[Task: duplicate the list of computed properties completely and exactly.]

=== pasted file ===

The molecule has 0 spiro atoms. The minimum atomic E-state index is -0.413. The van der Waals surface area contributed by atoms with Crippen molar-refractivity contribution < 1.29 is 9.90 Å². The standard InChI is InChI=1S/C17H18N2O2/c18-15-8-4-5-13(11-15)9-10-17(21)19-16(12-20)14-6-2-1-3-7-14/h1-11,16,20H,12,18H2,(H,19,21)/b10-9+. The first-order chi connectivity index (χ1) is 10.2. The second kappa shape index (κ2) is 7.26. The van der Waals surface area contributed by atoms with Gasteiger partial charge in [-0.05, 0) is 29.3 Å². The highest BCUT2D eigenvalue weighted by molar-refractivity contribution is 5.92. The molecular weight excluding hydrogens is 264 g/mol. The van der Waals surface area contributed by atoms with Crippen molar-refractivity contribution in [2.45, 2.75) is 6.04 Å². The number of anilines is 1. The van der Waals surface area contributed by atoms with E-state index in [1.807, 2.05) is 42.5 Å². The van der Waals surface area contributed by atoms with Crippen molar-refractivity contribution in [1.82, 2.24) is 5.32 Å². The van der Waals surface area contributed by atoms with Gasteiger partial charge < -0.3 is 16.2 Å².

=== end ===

The molecule has 0 spiro atoms. The minimum atomic E-state index is -0.413. The van der Waals surface area contributed by atoms with Crippen molar-refractivity contribution < 1.29 is 9.90 Å². The standard InChI is InChI=1S/C17H18N2O2/c18-15-8-4-5-13(11-15)9-10-17(21)19-16(12-20)14-6-2-1-3-7-14/h1-11,16,20H,12,18H2,(H,19,21)/b10-9+. The first-order chi connectivity index (χ1) is 10.2. The second kappa shape index (κ2) is 7.26. The van der Waals surface area contributed by atoms with Gasteiger partial charge in [-0.05, 0) is 29.3 Å². The highest BCUT2D eigenvalue weighted by molar-refractivity contribution is 5.92. The molecular weight excluding hydrogens is 264 g/mol. The van der Waals surface area contributed by atoms with Crippen molar-refractivity contribution in [2.45, 2.75) is 6.04 Å². The number of anilines is 1. The van der Waals surface area contributed by atoms with E-state index in [1.807, 2.05) is 42.5 Å². The van der Waals surface area contributed by atoms with Crippen molar-refractivity contribution in [1.82, 2.24) is 5.32 Å². The van der Waals surface area contributed by atoms with Gasteiger partial charge < -0.3 is 16.2 Å².